Man’s House Gets Broken Into, Cop Responds and Shoots Family Dog



Texas man called police to report that his home had been burglarized. The responding deputy arrived and promptly shot the man’s dog.

Last Friday morning, Cole Middleton arrived home around 11 to find that his home had been broken into. His guns and iPad were stolen, along with his wife’s jewelry. He called 911.

Middleton, a farmer and cattle rancher, decided to help his grandfather harvest silage during the 2.5 hour wait for the police to arrive.

When Rains County Deputy Jerred Dooley finally showed up, Middleton and his father were working in a nearby field.  The family’s little three-year-old Blue Heeler dog, Candy, ran to see who arrived on their property, like dogs typically do.

Middleton told KLTV what happened next:

“She’s barking when he pulls into the driveway letting me know someone’s at our house, an intruder is here, or a person who she would think was an intruder that she’s unfamiliar with. She’s barking. The officer gets out of his car, and all the while we’re headed up [there]. He gets out of his car and shoots my dog in my front yard.”

Middleton and his father both witnessed Dooley’s arrival on their property. They say the deputy stuck his head inside the door of the house, which was about 40 yards away from the field the in which the men were working. Candy jumped out of the back of the pickup truck she was sitting in, and ran towards the house, barking.

By the time Middleton and his father caught up with her, it was too late. She was dying of a gunshot wound to the head.

“I shot your dog, sorry,” said Dooley.

Middleton said Candy was shot behind her ear, which he believes means she was not facing the deputy.

That wound didn’t kill Candy, though, as Middleton explains:

“I was so upset. I went over there to her and she was still alive and I begged and pleaded with him to please shoot her again because I don’t have any firearms. They got stolen. He went and got in his vehicle and backed out of my driveway.

And then I had to do the unthinkable, the otherwise unthinkable. I had to kill my dog with my bare hands and put her out of her suffering, praying for this to be over with.”


Dooley went to his car and called for backup, and ordered Middleton and his father “do not approach” his vehicle.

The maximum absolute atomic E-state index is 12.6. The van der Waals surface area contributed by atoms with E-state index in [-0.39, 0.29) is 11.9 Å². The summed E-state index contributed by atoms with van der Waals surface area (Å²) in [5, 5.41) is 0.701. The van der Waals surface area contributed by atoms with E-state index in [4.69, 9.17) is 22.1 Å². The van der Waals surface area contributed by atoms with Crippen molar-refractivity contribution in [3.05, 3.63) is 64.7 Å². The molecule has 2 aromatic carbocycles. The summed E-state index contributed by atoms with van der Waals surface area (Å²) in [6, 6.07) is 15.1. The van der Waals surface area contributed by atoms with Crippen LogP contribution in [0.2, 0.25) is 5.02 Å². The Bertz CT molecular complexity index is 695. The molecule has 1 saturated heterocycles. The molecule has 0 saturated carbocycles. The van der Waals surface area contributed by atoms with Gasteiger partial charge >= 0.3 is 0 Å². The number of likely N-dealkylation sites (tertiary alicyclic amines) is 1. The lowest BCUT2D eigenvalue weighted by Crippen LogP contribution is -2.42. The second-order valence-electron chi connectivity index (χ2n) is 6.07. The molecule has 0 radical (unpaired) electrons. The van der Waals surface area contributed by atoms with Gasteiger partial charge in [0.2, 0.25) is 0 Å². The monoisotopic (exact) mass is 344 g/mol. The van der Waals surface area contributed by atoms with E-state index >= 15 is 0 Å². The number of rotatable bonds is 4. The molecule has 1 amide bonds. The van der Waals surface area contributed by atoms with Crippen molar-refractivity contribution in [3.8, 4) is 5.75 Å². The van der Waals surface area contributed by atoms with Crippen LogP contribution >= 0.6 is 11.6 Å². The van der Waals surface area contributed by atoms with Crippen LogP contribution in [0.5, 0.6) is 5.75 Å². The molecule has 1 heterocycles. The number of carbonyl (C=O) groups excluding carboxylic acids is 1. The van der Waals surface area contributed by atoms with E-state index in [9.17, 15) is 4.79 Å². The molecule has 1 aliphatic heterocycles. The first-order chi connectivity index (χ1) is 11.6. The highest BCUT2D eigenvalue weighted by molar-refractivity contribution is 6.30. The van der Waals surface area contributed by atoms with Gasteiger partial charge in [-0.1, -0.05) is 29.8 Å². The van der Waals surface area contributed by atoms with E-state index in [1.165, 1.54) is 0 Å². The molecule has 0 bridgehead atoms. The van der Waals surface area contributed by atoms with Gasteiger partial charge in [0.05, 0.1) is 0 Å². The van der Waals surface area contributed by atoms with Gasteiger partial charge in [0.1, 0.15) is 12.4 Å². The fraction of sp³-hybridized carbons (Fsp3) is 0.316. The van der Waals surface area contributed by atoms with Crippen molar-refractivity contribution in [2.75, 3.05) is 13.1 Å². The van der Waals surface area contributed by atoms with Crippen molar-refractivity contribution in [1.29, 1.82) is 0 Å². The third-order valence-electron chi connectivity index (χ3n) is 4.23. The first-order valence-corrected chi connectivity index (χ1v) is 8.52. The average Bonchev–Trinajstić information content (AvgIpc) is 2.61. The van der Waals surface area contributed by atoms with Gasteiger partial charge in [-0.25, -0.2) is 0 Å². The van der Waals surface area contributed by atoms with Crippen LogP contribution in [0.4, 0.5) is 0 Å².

PoliceStateUSA described what happened next:

According to the rancher’s account, 3 additional police officers arrived in separate vehicles.  A state trooper named Hayes allegedly pulled up and immediately threatened the grieving family with a drawn taser.

Middleton described the four officers as “very intimidating” and decided that documentation was necessary and began filming the encounter with his cell phone.  Video shows Trooper Hayes, with his weapon still drawn, mocking the victim by looking into the camera, saying:  “Hi mom! Hi Channel 8! How you doing?”

“He pulls up to my place and shoots my damn cow dog,” an upset Mr. Middleton told the other officers.  “The man pulled up without cause and shoots my dog.”

“I had no choice.  I wasn’t gonna get bit,” Dooley attempted to explain.

Middleton documented the incident in a detailed Facebook account.  “When we call on peace officers for their help and assistance we expect them to serve and protect us, especially if we are the victims,” he wrote.  “Serve and Protect? More like Invade and Attack.”

Middleton and his wife Jayna buried Candy at the foot of a tree where they had spent time together.

“It’s just terrible,” Middleton said.

Rains County Sheriff David Traylor refused an on-camera interview with KLTV. He said the case is now being investigated by the Texas Rangers.

When it comes to family pets, it seems that many law enforcement officers use the “Shoot first, ask questions later” approach.

Why are cops so afraid of family dogs? There is not a single documented case of a law enforcement officer being killed by a dog. Yet, some groups have attempted to count how often dogs are killed by cops, and they estimate that a dog is shot by law enforcement every 98 minutes.

I’m sorry” just doesn’t cut it. How about training officers how to peacefully handle family dogs, or at least teaching them how to differentiate between threatening and normal canine behavior?



Contributed by Lily Dane of The Daily Sheeple.

Lily Dane is a staff writer for The Daily Sheeple. Her goal is to help people to “Wake the Flock Up!”


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